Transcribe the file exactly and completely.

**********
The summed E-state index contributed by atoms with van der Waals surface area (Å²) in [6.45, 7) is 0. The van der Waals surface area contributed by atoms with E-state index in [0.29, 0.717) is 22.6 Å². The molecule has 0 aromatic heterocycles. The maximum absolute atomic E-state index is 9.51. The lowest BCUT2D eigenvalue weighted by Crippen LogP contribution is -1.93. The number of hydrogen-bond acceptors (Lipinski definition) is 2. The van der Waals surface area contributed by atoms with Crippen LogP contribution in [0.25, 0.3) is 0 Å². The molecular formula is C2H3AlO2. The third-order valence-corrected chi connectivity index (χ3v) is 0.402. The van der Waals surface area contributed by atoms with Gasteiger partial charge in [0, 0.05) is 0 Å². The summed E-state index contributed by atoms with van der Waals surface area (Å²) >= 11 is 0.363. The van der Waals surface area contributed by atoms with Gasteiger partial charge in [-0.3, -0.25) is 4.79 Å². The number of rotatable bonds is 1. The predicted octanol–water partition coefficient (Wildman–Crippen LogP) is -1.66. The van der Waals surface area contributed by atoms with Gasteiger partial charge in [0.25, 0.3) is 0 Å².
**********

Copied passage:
The summed E-state index contributed by atoms with van der Waals surface area (Å²) in [6.45, 7) is 0. The van der Waals surface area contributed by atoms with E-state index in [0.29, 0.717) is 22.6 Å². The molecule has 0 aromatic heterocycles. The maximum absolute atomic E-state index is 9.51. The lowest BCUT2D eigenvalue weighted by Crippen LogP contribution is -1.93. The number of hydrogen-bond acceptors (Lipinski definition) is 2. The van der Waals surface area contributed by atoms with Crippen LogP contribution in [0.25, 0.3) is 0 Å². The molecular formula is C2H3AlO2. The third-order valence-corrected chi connectivity index (χ3v) is 0.402. The van der Waals surface area contributed by atoms with Gasteiger partial charge in [0, 0.05) is 0 Å². The summed E-state index contributed by atoms with van der Waals surface area (Å²) >= 11 is 0.363. The van der Waals surface area contributed by atoms with Gasteiger partial charge in [-0.3, -0.25) is 4.79 Å². The number of rotatable bonds is 1. The predicted octanol–water partition coefficient (Wildman–Crippen LogP) is -1.66. The van der Waals surface area contributed by atoms with Gasteiger partial charge in [0.25, 0.3) is 0 Å².